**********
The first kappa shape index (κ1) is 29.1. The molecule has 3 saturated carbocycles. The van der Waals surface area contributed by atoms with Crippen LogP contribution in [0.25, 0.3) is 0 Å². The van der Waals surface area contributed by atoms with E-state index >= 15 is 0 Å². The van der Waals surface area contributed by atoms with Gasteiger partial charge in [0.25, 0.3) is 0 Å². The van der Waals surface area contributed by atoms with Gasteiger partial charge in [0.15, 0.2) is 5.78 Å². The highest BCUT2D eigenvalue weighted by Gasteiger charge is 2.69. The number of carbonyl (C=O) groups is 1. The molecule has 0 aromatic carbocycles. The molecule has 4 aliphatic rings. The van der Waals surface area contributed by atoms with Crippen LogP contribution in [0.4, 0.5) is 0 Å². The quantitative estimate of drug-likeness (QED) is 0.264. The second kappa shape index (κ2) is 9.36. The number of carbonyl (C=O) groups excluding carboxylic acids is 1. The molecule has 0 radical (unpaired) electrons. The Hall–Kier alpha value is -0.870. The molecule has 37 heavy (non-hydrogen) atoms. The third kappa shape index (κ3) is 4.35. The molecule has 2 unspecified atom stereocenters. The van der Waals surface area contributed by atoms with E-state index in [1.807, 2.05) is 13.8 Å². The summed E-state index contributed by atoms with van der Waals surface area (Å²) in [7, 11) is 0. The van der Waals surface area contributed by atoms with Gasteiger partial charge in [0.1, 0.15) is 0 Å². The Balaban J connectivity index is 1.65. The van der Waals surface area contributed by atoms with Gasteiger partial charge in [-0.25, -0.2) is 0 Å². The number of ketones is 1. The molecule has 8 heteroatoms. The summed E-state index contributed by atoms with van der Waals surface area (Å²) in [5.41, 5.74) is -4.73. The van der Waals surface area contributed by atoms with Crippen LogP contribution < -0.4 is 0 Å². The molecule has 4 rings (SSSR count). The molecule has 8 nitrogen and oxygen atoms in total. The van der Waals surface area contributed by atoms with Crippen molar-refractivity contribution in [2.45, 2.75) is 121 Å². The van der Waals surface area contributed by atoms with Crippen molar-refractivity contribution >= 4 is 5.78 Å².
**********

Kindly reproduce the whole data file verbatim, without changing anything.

The first kappa shape index (κ1) is 29.1. The molecule has 3 saturated carbocycles. The van der Waals surface area contributed by atoms with Crippen LogP contribution in [0.25, 0.3) is 0 Å². The van der Waals surface area contributed by atoms with E-state index >= 15 is 0 Å². The van der Waals surface area contributed by atoms with Gasteiger partial charge in [0.25, 0.3) is 0 Å². The van der Waals surface area contributed by atoms with Gasteiger partial charge in [0.15, 0.2) is 5.78 Å². The highest BCUT2D eigenvalue weighted by Gasteiger charge is 2.69. The number of carbonyl (C=O) groups is 1. The molecule has 0 aromatic carbocycles. The molecule has 4 aliphatic rings. The van der Waals surface area contributed by atoms with Crippen LogP contribution in [0.4, 0.5) is 0 Å². The quantitative estimate of drug-likeness (QED) is 0.264. The second kappa shape index (κ2) is 9.36. The number of carbonyl (C=O) groups excluding carboxylic acids is 1. The molecule has 0 radical (unpaired) electrons. The Hall–Kier alpha value is -0.870. The molecule has 37 heavy (non-hydrogen) atoms. The third kappa shape index (κ3) is 4.35. The molecule has 2 unspecified atom stereocenters. The van der Waals surface area contributed by atoms with E-state index in [1.807, 2.05) is 13.8 Å². The summed E-state index contributed by atoms with van der Waals surface area (Å²) in [7, 11) is 0. The van der Waals surface area contributed by atoms with Gasteiger partial charge in [0.1, 0.15) is 0 Å². The Balaban J connectivity index is 1.65. The van der Waals surface area contributed by atoms with Gasteiger partial charge in [-0.25, -0.2) is 0 Å². The number of ketones is 1. The molecule has 8 heteroatoms. The summed E-state index contributed by atoms with van der Waals surface area (Å²) in [5.41, 5.74) is -4.73. The van der Waals surface area contributed by atoms with Crippen LogP contribution < -0.4 is 0 Å². The molecule has 4 rings (SSSR count). The molecule has 8 nitrogen and oxygen atoms in total. The van der Waals surface area contributed by atoms with Crippen molar-refractivity contribution in [2.45, 2.75) is 121 Å². The van der Waals surface area contributed by atoms with Crippen molar-refractivity contribution >= 4 is 5.78 Å².